I tried adding five minutes of ab exercises to my strength workouts - here's what happened

I'm lazy with ab workouts but wanted this to change so I tried adding a few core building moves to my staple weight training workouts

Fit&Well writer Jessica Downey performing a plank in the gym
(Image credit: Getty)

I've grown a real love for weight training over the last couple of years and enjoy the physical and mental strength I gain from practicing it. But as I have channeled my time and effort into learning this skill I've taken less time to focus on growing my abs. So I've been trying to muster back up the motivation to train my core without taking the fun out of my usual workout schedule.

Rewind to being in lockdown during the pandemic and I was completing many of the best workouts for abs near enough every day to pass the time and feel like I was staying in shape. But as soon as I could get back to the gym I was set on building up my strength and muscle again using equipment like the barbell and some of the best kettlebells to challenge my lower and upper body.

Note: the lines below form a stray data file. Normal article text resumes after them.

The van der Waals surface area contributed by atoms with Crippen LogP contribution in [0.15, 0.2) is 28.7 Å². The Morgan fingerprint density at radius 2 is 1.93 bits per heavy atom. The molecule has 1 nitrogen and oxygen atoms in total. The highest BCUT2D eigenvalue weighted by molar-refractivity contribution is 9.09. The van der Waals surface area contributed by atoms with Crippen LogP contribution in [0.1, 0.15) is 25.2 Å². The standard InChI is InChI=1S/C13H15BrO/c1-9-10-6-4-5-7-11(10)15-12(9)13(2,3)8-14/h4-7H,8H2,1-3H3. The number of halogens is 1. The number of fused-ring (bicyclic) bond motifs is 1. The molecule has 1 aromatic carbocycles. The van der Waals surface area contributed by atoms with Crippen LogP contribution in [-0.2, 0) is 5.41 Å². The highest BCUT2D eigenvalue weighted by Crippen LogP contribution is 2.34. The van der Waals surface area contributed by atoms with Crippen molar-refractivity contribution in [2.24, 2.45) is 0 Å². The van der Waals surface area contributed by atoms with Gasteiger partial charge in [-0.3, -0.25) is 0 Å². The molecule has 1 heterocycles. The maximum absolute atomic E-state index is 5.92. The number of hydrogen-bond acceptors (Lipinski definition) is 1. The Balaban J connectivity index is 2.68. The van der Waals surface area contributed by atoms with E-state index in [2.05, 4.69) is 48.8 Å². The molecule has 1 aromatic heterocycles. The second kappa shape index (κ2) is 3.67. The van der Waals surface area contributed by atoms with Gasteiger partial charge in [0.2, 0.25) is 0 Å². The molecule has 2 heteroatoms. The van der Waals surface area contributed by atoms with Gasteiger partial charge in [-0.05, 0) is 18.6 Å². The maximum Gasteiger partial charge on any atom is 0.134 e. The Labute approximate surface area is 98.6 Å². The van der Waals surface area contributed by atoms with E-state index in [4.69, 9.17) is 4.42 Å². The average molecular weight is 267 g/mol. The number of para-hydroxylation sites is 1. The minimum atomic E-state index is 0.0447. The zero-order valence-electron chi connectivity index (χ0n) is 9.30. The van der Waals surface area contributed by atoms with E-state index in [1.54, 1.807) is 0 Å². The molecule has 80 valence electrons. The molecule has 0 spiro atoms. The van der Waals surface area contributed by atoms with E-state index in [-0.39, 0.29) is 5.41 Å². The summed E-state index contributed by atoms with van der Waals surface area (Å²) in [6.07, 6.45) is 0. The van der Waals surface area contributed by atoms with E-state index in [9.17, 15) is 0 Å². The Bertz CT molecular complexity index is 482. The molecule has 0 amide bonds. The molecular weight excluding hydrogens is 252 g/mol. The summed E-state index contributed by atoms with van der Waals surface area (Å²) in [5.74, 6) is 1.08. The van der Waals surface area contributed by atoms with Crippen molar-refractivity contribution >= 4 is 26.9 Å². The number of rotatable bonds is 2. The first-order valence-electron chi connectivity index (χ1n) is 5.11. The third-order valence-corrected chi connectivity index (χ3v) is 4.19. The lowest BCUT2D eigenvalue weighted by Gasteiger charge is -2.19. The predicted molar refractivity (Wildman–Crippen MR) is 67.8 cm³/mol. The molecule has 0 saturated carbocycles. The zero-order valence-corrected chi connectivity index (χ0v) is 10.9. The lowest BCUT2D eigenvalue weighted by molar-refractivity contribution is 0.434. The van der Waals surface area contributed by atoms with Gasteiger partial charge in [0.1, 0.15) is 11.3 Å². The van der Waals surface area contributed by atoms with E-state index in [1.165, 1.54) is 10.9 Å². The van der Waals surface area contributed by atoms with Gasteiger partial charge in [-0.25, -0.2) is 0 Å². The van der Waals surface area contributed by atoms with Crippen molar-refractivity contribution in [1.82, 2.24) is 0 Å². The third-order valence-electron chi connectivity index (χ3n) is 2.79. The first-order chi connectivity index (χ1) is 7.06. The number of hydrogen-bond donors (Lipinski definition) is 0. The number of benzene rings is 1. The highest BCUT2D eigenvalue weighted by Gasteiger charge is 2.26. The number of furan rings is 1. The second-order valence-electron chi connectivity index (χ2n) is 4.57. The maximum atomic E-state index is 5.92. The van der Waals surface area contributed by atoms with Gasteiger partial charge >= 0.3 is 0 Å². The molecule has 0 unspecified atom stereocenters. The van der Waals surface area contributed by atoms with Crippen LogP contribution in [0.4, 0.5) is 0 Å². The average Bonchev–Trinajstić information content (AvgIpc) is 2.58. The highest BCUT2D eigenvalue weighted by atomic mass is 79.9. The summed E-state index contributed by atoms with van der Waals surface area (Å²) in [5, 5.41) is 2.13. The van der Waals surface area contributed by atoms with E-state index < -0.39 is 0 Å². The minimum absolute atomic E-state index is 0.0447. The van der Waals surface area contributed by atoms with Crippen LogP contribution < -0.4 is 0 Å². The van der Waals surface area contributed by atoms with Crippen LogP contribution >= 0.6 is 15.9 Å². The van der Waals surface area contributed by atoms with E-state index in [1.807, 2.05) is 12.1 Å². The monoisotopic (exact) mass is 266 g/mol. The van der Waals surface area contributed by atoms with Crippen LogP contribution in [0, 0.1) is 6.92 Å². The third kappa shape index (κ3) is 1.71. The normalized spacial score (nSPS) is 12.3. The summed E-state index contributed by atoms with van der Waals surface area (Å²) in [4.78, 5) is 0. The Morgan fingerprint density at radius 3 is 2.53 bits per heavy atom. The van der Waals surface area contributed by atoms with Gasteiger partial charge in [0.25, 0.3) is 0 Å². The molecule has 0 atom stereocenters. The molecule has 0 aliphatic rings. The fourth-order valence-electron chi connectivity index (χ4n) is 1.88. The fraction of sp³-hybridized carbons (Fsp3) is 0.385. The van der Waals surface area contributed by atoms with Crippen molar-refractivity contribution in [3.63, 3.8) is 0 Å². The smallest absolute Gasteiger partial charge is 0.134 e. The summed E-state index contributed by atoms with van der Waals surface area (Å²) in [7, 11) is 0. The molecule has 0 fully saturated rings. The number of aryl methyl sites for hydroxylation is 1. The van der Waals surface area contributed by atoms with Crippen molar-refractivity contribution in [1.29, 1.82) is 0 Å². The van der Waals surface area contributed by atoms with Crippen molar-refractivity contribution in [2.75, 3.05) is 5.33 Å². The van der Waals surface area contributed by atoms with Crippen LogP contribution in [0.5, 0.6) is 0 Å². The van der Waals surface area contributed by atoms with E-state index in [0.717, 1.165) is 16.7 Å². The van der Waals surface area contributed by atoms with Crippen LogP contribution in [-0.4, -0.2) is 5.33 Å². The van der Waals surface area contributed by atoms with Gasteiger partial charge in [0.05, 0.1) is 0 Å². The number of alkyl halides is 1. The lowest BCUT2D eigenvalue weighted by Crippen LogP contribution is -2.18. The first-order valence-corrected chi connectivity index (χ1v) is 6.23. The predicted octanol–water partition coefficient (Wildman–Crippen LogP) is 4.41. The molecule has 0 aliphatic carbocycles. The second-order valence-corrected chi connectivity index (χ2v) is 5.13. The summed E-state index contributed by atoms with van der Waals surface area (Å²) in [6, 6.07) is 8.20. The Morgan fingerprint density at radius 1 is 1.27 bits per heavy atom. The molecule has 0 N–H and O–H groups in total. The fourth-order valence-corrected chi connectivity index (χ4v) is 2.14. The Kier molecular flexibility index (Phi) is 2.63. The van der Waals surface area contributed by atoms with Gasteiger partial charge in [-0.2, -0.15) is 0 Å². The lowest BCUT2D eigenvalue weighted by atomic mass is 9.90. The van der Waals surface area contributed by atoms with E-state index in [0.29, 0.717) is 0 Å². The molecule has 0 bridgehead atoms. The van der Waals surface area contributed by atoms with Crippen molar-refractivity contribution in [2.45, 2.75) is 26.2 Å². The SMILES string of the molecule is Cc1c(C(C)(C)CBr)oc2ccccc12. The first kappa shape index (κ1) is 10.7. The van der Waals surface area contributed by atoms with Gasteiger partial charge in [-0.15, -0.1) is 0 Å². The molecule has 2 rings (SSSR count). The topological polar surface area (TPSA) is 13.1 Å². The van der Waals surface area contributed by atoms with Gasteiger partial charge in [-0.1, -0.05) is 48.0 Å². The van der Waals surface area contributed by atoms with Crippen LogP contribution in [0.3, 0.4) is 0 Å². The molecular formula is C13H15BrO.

Lo and behold, core strength is essential when it comes to weight training in order to improve form, help with posture, and protect the back from injury. I may have learned how to deadlift properly but if I wanted to progress in my training and lift heavier, I knew I'd have to pick up some core strengthening exercises sooner rather than later.

I decided that the only way I'd be able to form some kind of habit with ab training and remain consistent with it was to add a short bout of moves onto the end of my usual workouts. After every strength session, I grabbed one of the best yoga mats from my gym and rounded off things with a five-minute ab finisher. I tried to target all areas of my core by performing 45-60 seconds of different exercises like planks, side planks, crunches, and deadbugs. This is what I noticed.

1. I enjoyed the pain

Without sounding too sadistic, I liked the soreness that I felt in my core after working it out. It was reassuring that I had successfully targeted my abdominal and core muscles even though I was only doing five minutes of bodyweight moves to get results.